Overnight Fund all you need to know about Overnight debt funds

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Marketopedia / Importance of Personal Finance / Overnight Fund all you need to know about Overnight debt funds

Previously, the notion of a bond or debt structure was introduced and we discussed the initial debt mutual fund, namely, the liquid fund. It is important to remember that while it may not be perceived as such by many people, these liquid funds are vulnerable to default and credit rating risk; this fact was clarified with the Taurus MF and Ballarpur case.

 

Overnight debt funds are an attractive option as they reduce the risks associated with both corporate commercial paper and treasury bills. Liquid funds typically invest in papers maturing up to 91 days, so consider this type of fund if you want to mitigate the risk factor.

 

An overnight fund invests in securities which are due to mature within 24 hours. This is akin to providing a loan for one day only; at the beginning of such a day, the Fund manager lends money to a borrower and collects it back soon after.

 

An ‘overnight debt fund’ is precisely what takes place.

 

Given that the overnight fund invests (or lends) to 1-day debt obligation, the chance of a shift in credit rating risk is limited. Although a default risk still persists, it is minimal.

 

The next thing to wonder is – who does the overnight loan go to? The answer lies with an instrument regulated by the Reserve Bank of India called ‘Tri party Repo’ or TREPS.

 

We don’t need to delve into the specifics of a TREP and why it exists for this topic; all you have to know is that it’s a safe method of lending and borrowing during an allocated period of 24 hours. If you’re interested in learning more, please visit the link provided: https://www.ccilindia.com/FAQ/Pages/TREPS.aspx#1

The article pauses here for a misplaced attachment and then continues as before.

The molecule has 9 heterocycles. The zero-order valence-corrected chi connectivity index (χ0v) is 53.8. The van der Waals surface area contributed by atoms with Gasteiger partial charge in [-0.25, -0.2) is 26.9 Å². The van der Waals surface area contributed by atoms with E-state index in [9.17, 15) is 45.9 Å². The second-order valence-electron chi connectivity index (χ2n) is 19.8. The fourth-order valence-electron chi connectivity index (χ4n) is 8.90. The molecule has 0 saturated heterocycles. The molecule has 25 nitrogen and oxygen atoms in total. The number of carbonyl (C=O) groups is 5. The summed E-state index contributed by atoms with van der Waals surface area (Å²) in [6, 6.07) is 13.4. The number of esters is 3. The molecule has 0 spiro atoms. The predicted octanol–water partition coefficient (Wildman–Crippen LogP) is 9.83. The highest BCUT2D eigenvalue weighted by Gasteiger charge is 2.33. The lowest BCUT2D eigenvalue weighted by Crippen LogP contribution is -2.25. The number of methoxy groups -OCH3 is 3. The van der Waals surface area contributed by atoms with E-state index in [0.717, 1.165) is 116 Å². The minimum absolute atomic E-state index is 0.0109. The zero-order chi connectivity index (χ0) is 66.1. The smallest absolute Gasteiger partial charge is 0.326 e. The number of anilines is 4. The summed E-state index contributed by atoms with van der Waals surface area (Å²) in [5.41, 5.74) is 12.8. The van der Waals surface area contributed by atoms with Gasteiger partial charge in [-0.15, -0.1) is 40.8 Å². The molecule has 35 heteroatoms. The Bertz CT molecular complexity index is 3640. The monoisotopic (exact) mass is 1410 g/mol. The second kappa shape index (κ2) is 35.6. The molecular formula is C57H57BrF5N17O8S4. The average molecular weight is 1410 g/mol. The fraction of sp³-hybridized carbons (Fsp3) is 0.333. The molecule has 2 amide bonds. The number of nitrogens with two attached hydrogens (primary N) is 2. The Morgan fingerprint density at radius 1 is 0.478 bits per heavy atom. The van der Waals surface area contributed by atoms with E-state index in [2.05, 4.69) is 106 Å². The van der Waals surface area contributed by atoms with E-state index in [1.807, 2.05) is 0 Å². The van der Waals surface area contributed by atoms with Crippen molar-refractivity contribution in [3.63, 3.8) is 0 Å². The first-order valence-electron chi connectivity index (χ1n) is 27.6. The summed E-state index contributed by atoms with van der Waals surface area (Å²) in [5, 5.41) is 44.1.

Take a look at the portfolio of the HDFC Overnight Fund.

 

One can observe that the entire portfolio of the UTI Overnight Fund consists entirely of TREP.

 

The entire fund is allocated to TREP only.

 

We can come to an important conclusion here: every overnight fund invests in TREP instrument, meaning there is no difference in performance between Fund A and Fund B. The only variance would be the expense ratio.

 

In this module, we have yet to discuss the expense ratio – but we will do so in the upcoming chapter.

 

Investing in an overnight fund is a great choice for those who wish to set aside money for a relatively brief period. This could be anything from a few days to slightly more than three months – for longer periods, however, it would be better to consider a liquid fund.

 

It is a waste of time to consider the ‘return’ component of an overnight fund. It is not sensible because the purpose of investing in an overnight fund is primarily for its convenience rather than its return.

 

If you’re curious, the current overnight funds can yield up to 4-5% a year. Doing the math will give you the exact return.

 

– Ultra-short duration Fund

 

The ultra short term debt mutual fund is next in line. Engaging from this point on, this mutual fund offers an interesting experience.

 

Envision yourself as a debt mutual fund manager. Your responsibility is to identify investment opportunities in the debt arena. Investing the scheme’s corpus in new bond/CP issues is an option, or you could acquire them from the secondary bond market.